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Offering In-Person, Phone or Online Counseling, call us (727) 946-1346

Arguments: Do You Avoid Them At All Costs?

Let’s also be honest with the fact arguments are part of relationships, particularly when love is involved. However, I think some couples, at least ones that I have seen at the Trinity Relationship Center truly do not want to engage in any argument at all in their relationship.

Let’s be honest here, an argument is not fun nor do we really want to have one.

Let’s also be honest with the fact arguments are part of relationships, particularly when love is involved. However, I think some couples, at least ones that I have seen at the Trinity Relationship Center truly do not want to engage in any argument at all in their relationship.

This is not good and will eventually lead to many problems in the relationship.

Some partners might pretend or fake being nice to each other just to get the situation over. Here’s why this does not work. It ends with unprocessed anger, resentment and loathing.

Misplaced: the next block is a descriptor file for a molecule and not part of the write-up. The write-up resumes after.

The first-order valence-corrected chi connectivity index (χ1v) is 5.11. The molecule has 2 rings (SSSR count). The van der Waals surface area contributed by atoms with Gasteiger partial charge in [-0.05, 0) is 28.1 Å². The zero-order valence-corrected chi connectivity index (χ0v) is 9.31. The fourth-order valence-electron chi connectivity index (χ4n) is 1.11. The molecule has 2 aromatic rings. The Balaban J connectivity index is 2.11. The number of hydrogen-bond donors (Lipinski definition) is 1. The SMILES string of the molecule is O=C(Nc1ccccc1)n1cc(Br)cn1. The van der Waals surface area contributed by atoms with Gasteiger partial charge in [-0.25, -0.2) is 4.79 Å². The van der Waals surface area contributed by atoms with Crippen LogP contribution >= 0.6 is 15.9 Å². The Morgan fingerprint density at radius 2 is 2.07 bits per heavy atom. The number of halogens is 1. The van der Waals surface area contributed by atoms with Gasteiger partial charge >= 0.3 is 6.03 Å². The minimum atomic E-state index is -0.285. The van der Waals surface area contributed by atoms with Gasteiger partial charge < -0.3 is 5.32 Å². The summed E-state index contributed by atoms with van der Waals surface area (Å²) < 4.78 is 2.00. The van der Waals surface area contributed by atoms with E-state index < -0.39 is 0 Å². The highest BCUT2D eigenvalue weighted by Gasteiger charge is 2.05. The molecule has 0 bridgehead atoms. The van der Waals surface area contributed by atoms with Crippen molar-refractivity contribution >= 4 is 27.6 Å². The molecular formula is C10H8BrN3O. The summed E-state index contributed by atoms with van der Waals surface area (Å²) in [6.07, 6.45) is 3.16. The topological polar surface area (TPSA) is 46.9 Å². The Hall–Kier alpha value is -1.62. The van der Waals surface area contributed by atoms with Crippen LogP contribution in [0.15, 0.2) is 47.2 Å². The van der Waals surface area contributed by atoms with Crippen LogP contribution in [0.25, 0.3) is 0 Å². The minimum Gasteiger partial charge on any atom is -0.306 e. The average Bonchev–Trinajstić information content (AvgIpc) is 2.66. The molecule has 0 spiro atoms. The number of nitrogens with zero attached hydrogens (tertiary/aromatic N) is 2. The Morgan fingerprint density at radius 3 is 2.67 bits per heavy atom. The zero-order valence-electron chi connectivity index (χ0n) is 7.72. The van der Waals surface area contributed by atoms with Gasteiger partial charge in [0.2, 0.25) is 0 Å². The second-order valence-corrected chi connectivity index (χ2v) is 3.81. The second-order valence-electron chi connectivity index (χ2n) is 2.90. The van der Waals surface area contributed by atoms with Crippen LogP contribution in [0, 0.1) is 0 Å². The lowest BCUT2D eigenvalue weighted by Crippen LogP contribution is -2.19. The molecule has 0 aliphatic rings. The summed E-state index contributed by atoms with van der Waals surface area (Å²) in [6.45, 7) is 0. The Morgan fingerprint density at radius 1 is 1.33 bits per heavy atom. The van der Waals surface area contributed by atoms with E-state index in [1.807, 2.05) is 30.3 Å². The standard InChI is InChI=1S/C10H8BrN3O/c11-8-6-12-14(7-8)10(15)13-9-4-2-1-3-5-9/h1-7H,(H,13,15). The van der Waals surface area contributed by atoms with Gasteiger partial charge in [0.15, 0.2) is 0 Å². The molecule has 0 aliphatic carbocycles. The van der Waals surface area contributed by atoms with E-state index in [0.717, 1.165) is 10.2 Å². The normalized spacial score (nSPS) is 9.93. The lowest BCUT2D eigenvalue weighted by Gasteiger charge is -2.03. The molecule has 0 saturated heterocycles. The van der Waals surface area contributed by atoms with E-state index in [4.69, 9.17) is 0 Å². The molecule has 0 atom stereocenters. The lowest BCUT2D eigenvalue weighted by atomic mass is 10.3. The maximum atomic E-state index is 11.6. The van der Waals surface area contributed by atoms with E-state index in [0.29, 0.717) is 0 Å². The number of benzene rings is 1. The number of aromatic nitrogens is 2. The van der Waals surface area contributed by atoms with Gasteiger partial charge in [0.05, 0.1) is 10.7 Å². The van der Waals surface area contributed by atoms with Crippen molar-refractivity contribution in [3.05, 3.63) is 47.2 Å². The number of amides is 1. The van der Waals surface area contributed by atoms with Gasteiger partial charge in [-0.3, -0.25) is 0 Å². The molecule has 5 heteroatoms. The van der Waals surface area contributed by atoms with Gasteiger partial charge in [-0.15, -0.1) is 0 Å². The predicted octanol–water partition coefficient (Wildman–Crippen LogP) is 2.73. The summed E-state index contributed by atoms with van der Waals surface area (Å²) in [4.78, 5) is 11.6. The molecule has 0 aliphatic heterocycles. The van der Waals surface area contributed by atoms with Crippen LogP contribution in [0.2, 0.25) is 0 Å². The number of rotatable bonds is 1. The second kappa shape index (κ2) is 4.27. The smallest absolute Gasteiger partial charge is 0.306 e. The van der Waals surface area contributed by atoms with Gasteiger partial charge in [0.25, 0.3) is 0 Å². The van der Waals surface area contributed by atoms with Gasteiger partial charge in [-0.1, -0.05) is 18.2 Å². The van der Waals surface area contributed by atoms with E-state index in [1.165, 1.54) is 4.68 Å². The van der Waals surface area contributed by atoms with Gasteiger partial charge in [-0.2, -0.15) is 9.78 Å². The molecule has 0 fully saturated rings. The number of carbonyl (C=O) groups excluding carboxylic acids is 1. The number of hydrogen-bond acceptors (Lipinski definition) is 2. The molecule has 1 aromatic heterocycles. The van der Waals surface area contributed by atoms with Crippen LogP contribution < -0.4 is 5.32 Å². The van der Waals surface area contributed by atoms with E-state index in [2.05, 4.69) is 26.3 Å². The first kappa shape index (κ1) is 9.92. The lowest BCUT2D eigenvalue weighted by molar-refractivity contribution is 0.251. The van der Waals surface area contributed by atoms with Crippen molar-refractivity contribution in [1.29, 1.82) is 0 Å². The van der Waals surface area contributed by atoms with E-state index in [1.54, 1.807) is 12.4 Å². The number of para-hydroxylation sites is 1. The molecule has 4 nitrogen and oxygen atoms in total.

This will potentially lead to another argument and might even be worse because the last one was not resolved.

So, in order to help you and your partner’s relationship, I suggest keeping these things in mind when working through arguments:

Tone-Your tone of voice does matter, a lot. It is about what you say and also how you say it.  When arguing keep in mind that you loved them before you got mad and as soon as you relieve your anger, you will love them again. Practice in your mind what you want to say and to deliver it with love and compassion.

Listen-The key to listening is the ability to hear in a non-judgmental way. After some time repeat and ask if you heard them correctly. Remember, the goal for both the speaker and listener is to understand each other. They must feel that when they tell you something, it will be received by you in the proper spirit.

Patience-Granted, it’s hard to remember this in the heat of the moment. But stopping to take a few deep breaths, and deciding to take a break and revisit the discussion when tensions are not as high, can sometimes be the best way to deal with the immediate situation.

Compromise-This means that both of you will have to give in a bit to come to the resolution. If you have facts to back up your opinions, state them.  Facts aren’t personal or emotional. A compromise doesn’t have to be equal to be acceptable.

Instead of seeing conflict as a threat to a relationship, what if we saw it as an opportunity and a sign of growth in a relationship?

The main question that you have to ask yourself in an argument with your partner is this “Which is more important, winning … or the relationship?”